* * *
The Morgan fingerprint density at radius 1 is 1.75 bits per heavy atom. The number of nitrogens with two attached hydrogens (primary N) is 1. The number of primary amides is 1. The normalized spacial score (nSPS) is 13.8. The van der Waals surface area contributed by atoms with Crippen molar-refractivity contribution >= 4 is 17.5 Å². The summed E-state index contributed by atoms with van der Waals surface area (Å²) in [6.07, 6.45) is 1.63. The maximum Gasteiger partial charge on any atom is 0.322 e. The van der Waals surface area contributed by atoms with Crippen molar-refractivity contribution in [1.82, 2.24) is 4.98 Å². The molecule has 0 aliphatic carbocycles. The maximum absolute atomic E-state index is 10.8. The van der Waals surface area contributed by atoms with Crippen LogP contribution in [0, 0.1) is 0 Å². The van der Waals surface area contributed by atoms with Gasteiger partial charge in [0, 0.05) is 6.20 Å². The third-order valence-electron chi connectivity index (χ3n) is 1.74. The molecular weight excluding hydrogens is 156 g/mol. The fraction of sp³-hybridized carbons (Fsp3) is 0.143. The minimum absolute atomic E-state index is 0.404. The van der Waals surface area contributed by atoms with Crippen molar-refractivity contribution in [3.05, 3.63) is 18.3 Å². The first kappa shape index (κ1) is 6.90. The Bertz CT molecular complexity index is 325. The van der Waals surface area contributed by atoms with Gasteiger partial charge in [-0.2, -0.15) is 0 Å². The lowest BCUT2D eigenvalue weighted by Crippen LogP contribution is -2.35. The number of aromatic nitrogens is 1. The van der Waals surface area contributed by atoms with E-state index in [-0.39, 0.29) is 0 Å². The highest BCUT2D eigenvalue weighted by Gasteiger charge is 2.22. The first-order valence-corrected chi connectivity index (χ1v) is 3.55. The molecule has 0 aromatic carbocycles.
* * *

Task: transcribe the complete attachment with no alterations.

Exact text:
The Morgan fingerprint density at radius 1 is 1.75 bits per heavy atom. The number of nitrogens with two attached hydrogens (primary N) is 1. The number of primary amides is 1. The normalized spacial score (nSPS) is 13.8. The van der Waals surface area contributed by atoms with Crippen molar-refractivity contribution >= 4 is 17.5 Å². The summed E-state index contributed by atoms with van der Waals surface area (Å²) in [6.07, 6.45) is 1.63. The maximum Gasteiger partial charge on any atom is 0.322 e. The van der Waals surface area contributed by atoms with Crippen molar-refractivity contribution in [1.82, 2.24) is 4.98 Å². The molecule has 0 aliphatic carbocycles. The maximum absolute atomic E-state index is 10.8. The van der Waals surface area contributed by atoms with Crippen LogP contribution in [0, 0.1) is 0 Å². The van der Waals surface area contributed by atoms with Gasteiger partial charge in [0, 0.05) is 6.20 Å². The third-order valence-electron chi connectivity index (χ3n) is 1.74. The molecular weight excluding hydrogens is 156 g/mol. The fraction of sp³-hybridized carbons (Fsp3) is 0.143. The minimum absolute atomic E-state index is 0.404. The van der Waals surface area contributed by atoms with Crippen molar-refractivity contribution in [3.05, 3.63) is 18.3 Å². The first kappa shape index (κ1) is 6.90. The Bertz CT molecular complexity index is 325. The van der Waals surface area contributed by atoms with Gasteiger partial charge in [-0.2, -0.15) is 0 Å². The lowest BCUT2D eigenvalue weighted by Crippen LogP contribution is -2.35. The number of aromatic nitrogens is 1. The van der Waals surface area contributed by atoms with E-state index in [-0.39, 0.29) is 0 Å². The highest BCUT2D eigenvalue weighted by Gasteiger charge is 2.22. The first-order valence-corrected chi connectivity index (χ1v) is 3.55. The molecule has 0 aromatic carbocycles.